US Open - World's top three flop in opening round
The Big Three grouping of Luke Donald, Lee Westwood and Martin Kaymer -- the top three golfers in the world rankings -- flopped in the first round of the US Open at Congressional.
World number one Donald of England shot three-over-par 74, second-ranked compatriot Westwood posted 75 and US PGA champion Kaymer of Germany registered 74 in an uninspired start to the year's second Major championship.
"It's always fun playing with those guys, they're friends," Donald said. "But we all struggled a bit and we couldn't get much momentum going. Hopefully it will be different tomorrow."
Donald began brilliantly with birdies on his first two holes after starting at the long par-three 10th hole.
The 33-year-old Englishman lost his way shortly thereafter with four bogeys and a double-bogey over the last six holes before making the turn. He recovered on the second nine despite pulling most of his tee shots into the left rough.
"My start line was starting a little bit too far left, and I should start working on that on the range. I need to be a little more solid in my legs," Donald said. "Three-over is not great but I know if I shoot something in the red I'll make good headway."
Kaymer noted that conditions grew more difficult during their second nine as the wind picked up, yet expressed relief they had not fallen too far out of touch of early leader Yang Yong-eun of South Korea at three-under 68.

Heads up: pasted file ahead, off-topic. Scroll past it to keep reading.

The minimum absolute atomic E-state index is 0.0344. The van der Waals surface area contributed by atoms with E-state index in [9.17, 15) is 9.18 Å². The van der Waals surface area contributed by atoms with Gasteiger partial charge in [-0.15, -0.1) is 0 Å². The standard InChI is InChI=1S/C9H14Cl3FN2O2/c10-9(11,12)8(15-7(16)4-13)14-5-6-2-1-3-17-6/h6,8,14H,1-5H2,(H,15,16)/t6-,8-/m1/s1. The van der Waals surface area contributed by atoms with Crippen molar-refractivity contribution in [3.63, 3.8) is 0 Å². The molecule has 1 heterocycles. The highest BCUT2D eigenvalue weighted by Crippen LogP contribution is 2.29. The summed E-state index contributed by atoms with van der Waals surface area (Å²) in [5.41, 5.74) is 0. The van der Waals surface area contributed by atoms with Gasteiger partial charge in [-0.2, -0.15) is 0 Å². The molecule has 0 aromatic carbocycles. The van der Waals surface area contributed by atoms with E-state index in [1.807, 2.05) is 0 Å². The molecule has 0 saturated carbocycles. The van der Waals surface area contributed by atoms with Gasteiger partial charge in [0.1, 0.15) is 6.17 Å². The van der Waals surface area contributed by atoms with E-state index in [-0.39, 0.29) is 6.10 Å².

"We were grinding it out. All three of us didn't play our best golf but we were trying to stay in there. We didn't want to throw the tournament away," said the 26-year-old German.
"It's not the score that we were hoping for but there's still three rounds to go, and if we can give ourselves a chance that's all we need."
Westwood, 38, struggled through the finish, making bogeys on four of his last seven holes.
"I played poorly. Four-over is not a good score because the course was there for the taking," said the Englishman, who like Donald is seeking his first major title.
"Obviously if we had played well it would have been more enjoyable to watch ... None of us played particularly well and we all got just about what we deserved."